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There’s a simple yet pervasive metaphor which the script and direction (Goldberg pulling double-duty) focus on throughout Jeff: in order to win, you have to play. Considering that the film opens on Jeff as he playing an arcade game (which we later discover he designed) and earning a high score and closes on an image on the same machine asking “Continue?”, the leaning on game play as subtext for life powerfully underscores the lead: a man whose social anxiety caused him to leave computer engineering and who now finds simple pleasure in managing a bowling alley. Games are easy: you fail, you try again and again until you win the level, beat the score, defeat the challenge. The real world, however, has only one play and the pressure to make it perfect can overwhelm. The fact that Jeff finds safety within his routine at Winky’s is neither sad nor disconcerting. He’s the master of his domain, yet it’s his unwillingness to advance his mastery past managerial duties, to put his innate talent for engineering and play to work for him which keep him locked in a self-imposed cage. A combination of narrative design and character work by Heder reveal the complexities inherent in Jeff’s psyche, making him less of a retail loser and more of a complex individual who’s reluctant to let anyone in out of shame.

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The larger theme of gaming doesn’t just extend into the narrative, but into the film as a whole. Goldberg continually frames Jeff as a hero: stock-shouldered as he slow-motion walks through Winky’s, placed standing proudly behind the counter watching bowlers as a king overseeing his kingdom, or given a hero’s moment as he pushes past his own telephone anxiety to call every bowler in his registration list. These are the simple actions of an average worker, yet Goldberg positions Jeff as a confident leader, a watcher on the wall ready to defend and fight. In contrast, at home, Goldberg positions Jeff as less capable and, in any interaction with his sister or Samantha, far less extroverted. However, it’s through gaming that he and Samantha begin to chat and Jeff starts to open up. No longer engaged in a solo game, Jeff’s able to see what’s around him and the chemistry between Heder and Erskine fills every scene with a cool, but fun energy. Additionally, the set design and cinematography feel designed to exude a general epicness to elevate the mundane into something more. As Jeff moves across the bowling alley floor, the light shines from behind him as though projecting from angels. In another scene, the radiant glow from arcade machines and neon signs shoots bursts of color in all directions as if they’re propelling him across the room. Even Hannah Parrott’s score possesses tale-tell notes of 8-bit gaming, beeping and booping along as Jeff attempts to out-maneuver his fate.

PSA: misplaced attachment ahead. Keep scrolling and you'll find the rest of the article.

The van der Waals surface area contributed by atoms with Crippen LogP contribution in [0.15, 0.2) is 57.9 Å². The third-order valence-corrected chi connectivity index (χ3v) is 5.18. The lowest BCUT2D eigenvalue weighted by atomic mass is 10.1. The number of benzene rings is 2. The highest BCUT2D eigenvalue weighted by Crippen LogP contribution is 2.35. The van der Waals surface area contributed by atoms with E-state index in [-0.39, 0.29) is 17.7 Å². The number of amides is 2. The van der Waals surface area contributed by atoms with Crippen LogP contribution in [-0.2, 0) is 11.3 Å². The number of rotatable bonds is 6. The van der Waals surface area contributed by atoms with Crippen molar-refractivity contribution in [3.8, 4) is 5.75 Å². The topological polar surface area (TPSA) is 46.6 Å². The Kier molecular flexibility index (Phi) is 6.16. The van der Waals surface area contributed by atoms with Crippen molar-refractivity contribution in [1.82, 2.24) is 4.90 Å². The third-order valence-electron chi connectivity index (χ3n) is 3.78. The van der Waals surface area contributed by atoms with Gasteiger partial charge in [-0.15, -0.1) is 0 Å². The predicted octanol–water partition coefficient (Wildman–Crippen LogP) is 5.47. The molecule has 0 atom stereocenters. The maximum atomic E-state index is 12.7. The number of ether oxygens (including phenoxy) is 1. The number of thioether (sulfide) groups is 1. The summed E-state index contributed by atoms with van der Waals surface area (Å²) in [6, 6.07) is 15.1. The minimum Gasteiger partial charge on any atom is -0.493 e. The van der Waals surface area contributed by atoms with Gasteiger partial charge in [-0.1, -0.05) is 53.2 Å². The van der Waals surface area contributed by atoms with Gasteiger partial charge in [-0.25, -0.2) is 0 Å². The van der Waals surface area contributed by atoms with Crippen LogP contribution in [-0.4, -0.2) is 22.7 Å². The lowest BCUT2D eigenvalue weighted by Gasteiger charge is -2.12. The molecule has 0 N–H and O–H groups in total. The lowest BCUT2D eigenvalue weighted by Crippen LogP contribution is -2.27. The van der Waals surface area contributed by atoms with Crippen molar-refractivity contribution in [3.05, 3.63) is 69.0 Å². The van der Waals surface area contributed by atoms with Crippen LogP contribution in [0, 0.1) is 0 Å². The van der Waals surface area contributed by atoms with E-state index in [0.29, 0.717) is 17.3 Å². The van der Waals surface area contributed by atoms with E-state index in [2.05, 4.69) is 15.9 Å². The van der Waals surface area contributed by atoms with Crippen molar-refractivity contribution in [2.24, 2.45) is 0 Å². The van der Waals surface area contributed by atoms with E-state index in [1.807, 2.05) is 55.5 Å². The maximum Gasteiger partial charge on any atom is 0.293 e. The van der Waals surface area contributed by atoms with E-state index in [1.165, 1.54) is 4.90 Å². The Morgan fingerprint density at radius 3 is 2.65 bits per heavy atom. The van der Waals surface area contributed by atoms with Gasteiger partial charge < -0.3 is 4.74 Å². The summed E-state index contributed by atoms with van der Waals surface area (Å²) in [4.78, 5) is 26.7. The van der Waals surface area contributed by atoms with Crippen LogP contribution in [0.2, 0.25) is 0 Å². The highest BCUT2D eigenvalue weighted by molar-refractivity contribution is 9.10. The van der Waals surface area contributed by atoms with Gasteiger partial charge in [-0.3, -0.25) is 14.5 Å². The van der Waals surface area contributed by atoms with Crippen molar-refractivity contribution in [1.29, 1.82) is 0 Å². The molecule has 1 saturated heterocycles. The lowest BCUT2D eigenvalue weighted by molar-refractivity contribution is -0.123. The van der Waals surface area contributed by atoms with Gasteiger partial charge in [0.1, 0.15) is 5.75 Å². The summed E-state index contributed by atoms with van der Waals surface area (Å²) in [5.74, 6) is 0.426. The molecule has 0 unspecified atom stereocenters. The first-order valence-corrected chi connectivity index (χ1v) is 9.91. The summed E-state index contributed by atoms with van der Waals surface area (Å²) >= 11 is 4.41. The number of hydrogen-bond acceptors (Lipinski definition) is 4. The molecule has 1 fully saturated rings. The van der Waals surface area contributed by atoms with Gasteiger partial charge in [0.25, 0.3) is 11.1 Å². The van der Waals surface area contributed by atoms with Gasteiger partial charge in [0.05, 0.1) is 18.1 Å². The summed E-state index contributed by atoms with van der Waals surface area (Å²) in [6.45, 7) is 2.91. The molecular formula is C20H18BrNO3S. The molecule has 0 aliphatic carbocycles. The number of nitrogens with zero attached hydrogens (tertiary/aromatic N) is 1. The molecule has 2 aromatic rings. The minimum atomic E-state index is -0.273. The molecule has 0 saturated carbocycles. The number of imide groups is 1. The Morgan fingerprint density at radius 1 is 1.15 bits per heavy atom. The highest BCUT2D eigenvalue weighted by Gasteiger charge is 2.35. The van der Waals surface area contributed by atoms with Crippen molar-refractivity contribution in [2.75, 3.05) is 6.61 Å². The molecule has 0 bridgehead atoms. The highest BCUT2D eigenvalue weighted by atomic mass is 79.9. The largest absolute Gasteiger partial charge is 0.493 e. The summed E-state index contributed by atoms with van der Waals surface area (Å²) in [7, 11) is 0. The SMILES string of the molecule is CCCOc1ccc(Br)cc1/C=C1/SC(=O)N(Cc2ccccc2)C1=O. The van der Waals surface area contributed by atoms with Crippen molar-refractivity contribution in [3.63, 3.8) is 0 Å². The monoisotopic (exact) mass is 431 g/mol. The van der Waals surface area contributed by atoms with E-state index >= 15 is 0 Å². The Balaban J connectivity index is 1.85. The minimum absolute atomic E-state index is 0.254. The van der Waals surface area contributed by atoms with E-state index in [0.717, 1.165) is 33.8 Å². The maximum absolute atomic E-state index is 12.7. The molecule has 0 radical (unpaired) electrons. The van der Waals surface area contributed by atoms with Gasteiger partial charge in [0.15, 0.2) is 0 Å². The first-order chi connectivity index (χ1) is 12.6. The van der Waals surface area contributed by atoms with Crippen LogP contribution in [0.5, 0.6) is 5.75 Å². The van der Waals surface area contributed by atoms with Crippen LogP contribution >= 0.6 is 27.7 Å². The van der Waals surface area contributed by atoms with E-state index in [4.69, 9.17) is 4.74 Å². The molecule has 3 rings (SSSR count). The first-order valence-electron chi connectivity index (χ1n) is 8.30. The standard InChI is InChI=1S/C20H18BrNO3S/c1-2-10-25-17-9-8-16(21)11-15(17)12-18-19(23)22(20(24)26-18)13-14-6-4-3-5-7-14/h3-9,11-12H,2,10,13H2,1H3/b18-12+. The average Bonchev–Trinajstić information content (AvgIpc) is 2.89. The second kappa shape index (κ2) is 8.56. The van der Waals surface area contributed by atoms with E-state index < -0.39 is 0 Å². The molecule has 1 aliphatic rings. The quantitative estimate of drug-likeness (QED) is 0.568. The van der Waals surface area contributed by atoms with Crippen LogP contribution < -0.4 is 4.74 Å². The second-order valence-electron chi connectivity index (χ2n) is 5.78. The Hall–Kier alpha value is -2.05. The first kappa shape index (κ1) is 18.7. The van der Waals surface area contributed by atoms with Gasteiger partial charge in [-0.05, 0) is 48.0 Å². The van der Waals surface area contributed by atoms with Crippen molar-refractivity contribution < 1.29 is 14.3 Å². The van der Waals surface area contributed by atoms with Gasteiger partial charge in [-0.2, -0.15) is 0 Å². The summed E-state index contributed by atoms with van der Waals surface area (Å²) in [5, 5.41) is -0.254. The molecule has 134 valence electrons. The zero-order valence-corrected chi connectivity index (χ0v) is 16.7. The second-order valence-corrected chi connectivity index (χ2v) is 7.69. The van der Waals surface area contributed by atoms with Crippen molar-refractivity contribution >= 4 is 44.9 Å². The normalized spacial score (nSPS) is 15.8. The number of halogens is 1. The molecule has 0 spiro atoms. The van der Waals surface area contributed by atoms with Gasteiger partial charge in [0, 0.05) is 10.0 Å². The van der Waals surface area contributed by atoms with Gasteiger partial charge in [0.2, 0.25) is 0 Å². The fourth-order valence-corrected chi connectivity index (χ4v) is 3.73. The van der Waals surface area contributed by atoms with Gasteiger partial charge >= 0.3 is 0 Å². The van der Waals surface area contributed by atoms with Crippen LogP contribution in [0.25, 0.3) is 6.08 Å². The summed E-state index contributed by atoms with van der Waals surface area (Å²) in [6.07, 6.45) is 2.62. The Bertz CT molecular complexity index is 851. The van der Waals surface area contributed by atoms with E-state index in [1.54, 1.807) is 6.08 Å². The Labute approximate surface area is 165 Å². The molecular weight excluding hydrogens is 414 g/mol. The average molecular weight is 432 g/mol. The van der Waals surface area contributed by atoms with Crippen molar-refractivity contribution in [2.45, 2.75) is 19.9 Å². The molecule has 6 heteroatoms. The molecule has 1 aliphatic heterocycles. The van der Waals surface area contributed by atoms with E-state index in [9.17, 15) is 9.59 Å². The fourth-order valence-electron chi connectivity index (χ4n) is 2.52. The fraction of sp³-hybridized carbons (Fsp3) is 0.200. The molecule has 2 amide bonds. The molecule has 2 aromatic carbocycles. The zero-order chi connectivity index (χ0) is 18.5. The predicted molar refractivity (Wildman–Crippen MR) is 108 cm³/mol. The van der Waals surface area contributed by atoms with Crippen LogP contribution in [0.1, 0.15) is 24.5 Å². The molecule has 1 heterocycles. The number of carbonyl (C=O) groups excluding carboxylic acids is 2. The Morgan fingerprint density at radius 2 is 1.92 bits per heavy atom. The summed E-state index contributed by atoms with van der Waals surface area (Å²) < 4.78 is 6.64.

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L-R: Maya Erskine as Samantha and Anna Konkle as Lindy in WHEN JEFF TRIED TO SAVE THE WORLD.

Whatever you do, don’t discount When Jeff Tried to Save the World. Goldberg’s direction, the cinematography, and the sound design channel nostalgia by capturing the feel of gaming – electric or otherwise – and how the same lessons we learn from any game can assist us in life. The talent in the cast – Heder, O’Heir, Erskine, Steve Berg, Brendan Meyer, and Candi Milo – aid in elevating the perception of the stakes by offering performances focused on the humanity of their characters. Sure, Jeff is a silly film, but its heart is so full and genuine that even the minor romantic subplot will have you air punching with joy. More than anything, When Jeff Tried to Save the World reminds us that it’s not whether you win or lose that matters, but that you get in the game.

Currently available to purchase or rent from most major streaming outlets. For more information, head to the When Jeff Tried to Save the World website.

Final Score: 4 out of 5.

when jeff tried to save the world

Categories: Reviews, streaming